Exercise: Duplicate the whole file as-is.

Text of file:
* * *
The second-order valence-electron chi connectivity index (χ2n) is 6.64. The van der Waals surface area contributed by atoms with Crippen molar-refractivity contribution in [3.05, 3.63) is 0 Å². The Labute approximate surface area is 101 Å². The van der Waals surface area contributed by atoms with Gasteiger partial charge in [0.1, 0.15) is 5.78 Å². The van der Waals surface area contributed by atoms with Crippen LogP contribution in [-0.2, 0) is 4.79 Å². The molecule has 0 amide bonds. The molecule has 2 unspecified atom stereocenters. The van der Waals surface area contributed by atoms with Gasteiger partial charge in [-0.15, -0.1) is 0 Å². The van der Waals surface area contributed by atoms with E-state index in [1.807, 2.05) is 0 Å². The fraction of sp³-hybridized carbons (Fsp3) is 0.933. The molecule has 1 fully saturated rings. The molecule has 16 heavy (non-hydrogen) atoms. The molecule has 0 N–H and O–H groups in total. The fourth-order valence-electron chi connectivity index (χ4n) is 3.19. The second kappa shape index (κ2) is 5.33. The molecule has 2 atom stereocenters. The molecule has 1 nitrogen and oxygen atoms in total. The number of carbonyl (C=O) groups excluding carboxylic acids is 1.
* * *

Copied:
The second-order valence-electron chi connectivity index (χ2n) is 6.64. The van der Waals surface area contributed by atoms with Crippen molar-refractivity contribution in [3.05, 3.63) is 0 Å². The Labute approximate surface area is 101 Å². The van der Waals surface area contributed by atoms with Gasteiger partial charge in [0.1, 0.15) is 5.78 Å². The van der Waals surface area contributed by atoms with Crippen LogP contribution in [-0.2, 0) is 4.79 Å². The molecule has 0 amide bonds. The molecule has 2 unspecified atom stereocenters. The van der Waals surface area contributed by atoms with Gasteiger partial charge in [-0.15, -0.1) is 0 Å². The van der Waals surface area contributed by atoms with E-state index in [1.807, 2.05) is 0 Å². The fraction of sp³-hybridized carbons (Fsp3) is 0.933. The molecule has 1 fully saturated rings. The molecule has 16 heavy (non-hydrogen) atoms. The molecule has 0 N–H and O–H groups in total. The fourth-order valence-electron chi connectivity index (χ4n) is 3.19. The second kappa shape index (κ2) is 5.33. The molecule has 2 atom stereocenters. The molecule has 1 nitrogen and oxygen atoms in total. The number of carbonyl (C=O) groups excluding carboxylic acids is 1.